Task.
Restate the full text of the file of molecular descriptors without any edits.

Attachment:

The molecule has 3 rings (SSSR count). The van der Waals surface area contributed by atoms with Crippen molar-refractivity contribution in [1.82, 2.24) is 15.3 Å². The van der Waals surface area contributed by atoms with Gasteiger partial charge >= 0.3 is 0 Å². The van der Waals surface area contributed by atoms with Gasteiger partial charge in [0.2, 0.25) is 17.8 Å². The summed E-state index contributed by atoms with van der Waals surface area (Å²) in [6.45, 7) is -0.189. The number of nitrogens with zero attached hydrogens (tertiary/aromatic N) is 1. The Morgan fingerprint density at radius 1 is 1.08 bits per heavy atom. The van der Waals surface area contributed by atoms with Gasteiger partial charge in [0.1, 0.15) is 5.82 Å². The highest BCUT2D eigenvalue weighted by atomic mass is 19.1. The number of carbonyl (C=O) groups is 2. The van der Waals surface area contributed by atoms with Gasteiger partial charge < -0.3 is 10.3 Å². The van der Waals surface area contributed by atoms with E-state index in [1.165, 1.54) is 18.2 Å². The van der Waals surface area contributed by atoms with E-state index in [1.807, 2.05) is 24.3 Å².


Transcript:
The molecule has 3 rings (SSSR count). The van der Waals surface area contributed by atoms with Crippen molar-refractivity contribution in [1.82, 2.24) is 15.3 Å². The van der Waals surface area contributed by atoms with Gasteiger partial charge >= 0.3 is 0 Å². The van der Waals surface area contributed by atoms with Gasteiger partial charge in [0.2, 0.25) is 17.8 Å². The summed E-state index contributed by atoms with van der Waals surface area (Å²) in [6.45, 7) is -0.189. The number of nitrogens with zero attached hydrogens (tertiary/aromatic N) is 1. The Morgan fingerprint density at radius 1 is 1.08 bits per heavy atom. The van der Waals surface area contributed by atoms with Gasteiger partial charge in [0.1, 0.15) is 5.82 Å². The highest BCUT2D eigenvalue weighted by atomic mass is 19.1. The number of carbonyl (C=O) groups is 2. The van der Waals surface area contributed by atoms with Gasteiger partial charge < -0.3 is 10.3 Å². The van der Waals surface area contributed by atoms with E-state index in [1.165, 1.54) is 18.2 Å². The van der Waals surface area contributed by atoms with E-state index in [1.807, 2.05) is 24.3 Å².